The Relationship Between Overactive Bladder and Obstructive Sleep Apnea in a Canadian Community-Based Population

Shamout S1, Mossa A1, Chan P2, Campeau L1

Research Type

Clinical

Abstract Category

Overactive Bladder

Abstract 36
Nocturia
Scientific Podium Short Oral Session 4
Wednesday 4th September 2019
11:37 - 11:45
Hall K
Overactive Bladder Pathophysiology Quality of Life (QoL)
1.Jewish General Hospital, McGill University, 2.McGill University Health Centre, McGill University
Presenter
S

Samer Shamout

Links

Abstract

Hypothesis / aims of study
Obstructive Sleep Apnea syndrome (OSAS) is associated with hypoxia, cardiovascular complications, and metabolic syndrome, all of which have been linked to overactive bladder syndrome (OAB) and erectile dysfunction. Considering a possible common pathophysiology between OSAS and OAB, we aimed to identify the prevalence of OAB symptoms among patients with OSAS, and to describe the relationship between OSAS, OAB, and erectile dysfunction in a community-based population of Canadian men.
Study design, materials and methods
This is a cross-sectional study of 988 male participants of the Men’s Health Day during three consecutive years (2013-2015). Participants underwent clinical evaluation (including demographic and metabolic profile), provided urine analysis and blood sampling (testosterone levels) and completed validated questionnaires of sexual health inventory (SHIM and ADAM) and lower urinary tract symptoms (OAB-V8 and IPSS). Berlin questionnaire was also completed to classify participants into high and low risk of OSAS. Patients with persistent and frequent symptoms in any two of three domains were considered to be at high risk for sleep apnea. Patients with total OAB-V8 score ≥8 were considered to have OAB.
Results
A total of 988 men with a mean age of 55 (±12.8) years were included in the study. The prevalence was 22.8% for OSAS, 36% for OAB, 50% for erectile dysfunction (mild to severe), and 60% for androgen deficiency. The high risk OSAS group demonstrated significantly higher BMI, blood pressure, triglycerides, and OAB-V8 score, while their testosterone level was significantly lower than the low risk group. The incidence of diabetes mellitus, hypogonadism (ADAM), and severe lower urinary tract symptoms (IPSS) were also higher among the high-risk group. The OAB-V8 score positively correlated with age (r =0.234), IPSS score (r =0.721) and Berlin score (r =0.111). SHIM score inversely correlated with OAB score (r = -0.263), IPSS (r = -0.259), and age (r = - 0.418).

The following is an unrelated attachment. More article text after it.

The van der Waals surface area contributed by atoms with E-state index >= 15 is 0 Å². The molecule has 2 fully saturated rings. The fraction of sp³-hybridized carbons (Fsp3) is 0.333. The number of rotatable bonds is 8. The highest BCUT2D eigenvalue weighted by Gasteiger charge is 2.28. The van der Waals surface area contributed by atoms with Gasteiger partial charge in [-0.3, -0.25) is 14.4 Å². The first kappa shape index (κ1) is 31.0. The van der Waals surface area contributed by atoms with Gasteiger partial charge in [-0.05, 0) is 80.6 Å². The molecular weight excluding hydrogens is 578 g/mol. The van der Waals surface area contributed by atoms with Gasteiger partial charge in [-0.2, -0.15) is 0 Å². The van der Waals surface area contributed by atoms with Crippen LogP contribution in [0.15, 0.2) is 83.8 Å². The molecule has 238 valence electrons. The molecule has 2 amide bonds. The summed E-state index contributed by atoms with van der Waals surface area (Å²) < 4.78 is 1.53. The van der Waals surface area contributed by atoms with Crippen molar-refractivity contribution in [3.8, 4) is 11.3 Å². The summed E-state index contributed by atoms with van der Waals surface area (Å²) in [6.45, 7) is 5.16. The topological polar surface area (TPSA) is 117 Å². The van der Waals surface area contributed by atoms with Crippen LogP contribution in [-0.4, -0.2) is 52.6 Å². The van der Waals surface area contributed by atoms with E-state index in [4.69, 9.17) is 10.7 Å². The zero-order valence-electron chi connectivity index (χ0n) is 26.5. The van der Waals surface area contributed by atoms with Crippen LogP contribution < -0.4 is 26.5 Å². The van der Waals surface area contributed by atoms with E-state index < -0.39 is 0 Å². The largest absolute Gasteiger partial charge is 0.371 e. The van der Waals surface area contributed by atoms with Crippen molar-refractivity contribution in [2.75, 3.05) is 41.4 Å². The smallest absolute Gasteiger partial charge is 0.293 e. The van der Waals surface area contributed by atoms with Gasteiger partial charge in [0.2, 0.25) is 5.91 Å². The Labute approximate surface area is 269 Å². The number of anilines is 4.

Interpretation of results
The current study assessed the prevalence of OAB symptoms in patients with low and high risk of OSAS in adult males using the OAB-V8 questionnaire in a community-based population grouped according to Berlin grading. OAB syndrome remains underdiagnosed in numerous geographic regions and medical specialties. Thus, the major target is to identify patients with OSAS at risk for developing OAB, metabolic syndrome and erectile dysfunction. Additionally, this study has the largest series of patients reported so far in the literature evaluating OAB symptoms in OSAS patients. We identified a higher OAB prevalence in this population syndrome in patients with high risk OSAS. Furthermore, our data demonstrated an important association in terms of OAB-V8, Berlin, IPSS and SHIM between the groups. 

Among the multitude of conditions that can appear with OSAS, OAB and metabolic syndrome are two of the strongest in terms of statistical association with OSAS diagnosis. The underlying mechanisms linking OAB and OSAS rely mostly on the existence of urinary dysfunction secondary to hypoxia or associated polyuria, which also may explain the interaction between OSAS and metabolic syndrome.
Concluding message
Higher risk of obstructive sleep apnea syndrome appears to be associated with metabolic syndrome, OAB and lower testosterone level.  Severity of erectile dysfunction correlated with severity of symptoms of OAB syndrome, but showed no association with OSAS.
Figure 1
Disclosures
Funding None Clinical Trial No Subjects Human Ethics Committee McGill University Research Ethics Board Helsinki Yes Informed Consent Yes